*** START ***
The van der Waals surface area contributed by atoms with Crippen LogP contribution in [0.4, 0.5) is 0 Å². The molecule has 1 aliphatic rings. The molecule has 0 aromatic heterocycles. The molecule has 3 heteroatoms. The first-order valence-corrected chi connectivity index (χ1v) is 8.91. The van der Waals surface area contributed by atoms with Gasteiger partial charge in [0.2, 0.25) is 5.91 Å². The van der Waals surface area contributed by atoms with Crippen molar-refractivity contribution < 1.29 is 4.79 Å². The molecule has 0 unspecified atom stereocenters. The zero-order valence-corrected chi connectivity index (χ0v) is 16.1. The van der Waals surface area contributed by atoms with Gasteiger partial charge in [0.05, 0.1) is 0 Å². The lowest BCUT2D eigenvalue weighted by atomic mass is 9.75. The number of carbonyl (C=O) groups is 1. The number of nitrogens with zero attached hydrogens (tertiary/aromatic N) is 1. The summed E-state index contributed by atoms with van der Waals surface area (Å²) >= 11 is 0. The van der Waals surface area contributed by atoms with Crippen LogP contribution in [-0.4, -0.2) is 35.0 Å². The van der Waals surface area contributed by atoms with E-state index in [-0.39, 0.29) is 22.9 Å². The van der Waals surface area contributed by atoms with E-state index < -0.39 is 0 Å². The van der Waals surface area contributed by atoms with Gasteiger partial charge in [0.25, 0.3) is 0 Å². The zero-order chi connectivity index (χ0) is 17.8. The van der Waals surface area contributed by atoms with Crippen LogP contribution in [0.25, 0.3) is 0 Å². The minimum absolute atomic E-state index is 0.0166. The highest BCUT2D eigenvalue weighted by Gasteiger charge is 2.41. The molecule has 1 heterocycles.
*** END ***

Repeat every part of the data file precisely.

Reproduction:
The van der Waals surface area contributed by atoms with Crippen LogP contribution in [0.4, 0.5) is 0 Å². The molecule has 1 aliphatic rings. The molecule has 0 aromatic heterocycles. The molecule has 3 heteroatoms. The first-order valence-corrected chi connectivity index (χ1v) is 8.91. The van der Waals surface area contributed by atoms with Gasteiger partial charge in [0.2, 0.25) is 5.91 Å². The van der Waals surface area contributed by atoms with Crippen molar-refractivity contribution < 1.29 is 4.79 Å². The molecule has 0 unspecified atom stereocenters. The zero-order valence-corrected chi connectivity index (χ0v) is 16.1. The van der Waals surface area contributed by atoms with Gasteiger partial charge in [0.05, 0.1) is 0 Å². The lowest BCUT2D eigenvalue weighted by atomic mass is 9.75. The number of carbonyl (C=O) groups is 1. The number of nitrogens with zero attached hydrogens (tertiary/aromatic N) is 1. The summed E-state index contributed by atoms with van der Waals surface area (Å²) >= 11 is 0. The van der Waals surface area contributed by atoms with Crippen LogP contribution in [-0.4, -0.2) is 35.0 Å². The van der Waals surface area contributed by atoms with E-state index in [-0.39, 0.29) is 22.9 Å². The van der Waals surface area contributed by atoms with E-state index < -0.39 is 0 Å². The van der Waals surface area contributed by atoms with Gasteiger partial charge in [0.25, 0.3) is 0 Å². The zero-order chi connectivity index (χ0) is 17.8. The van der Waals surface area contributed by atoms with Crippen LogP contribution in [0.25, 0.3) is 0 Å². The minimum absolute atomic E-state index is 0.0166. The highest BCUT2D eigenvalue weighted by Gasteiger charge is 2.41. The molecule has 1 heterocycles.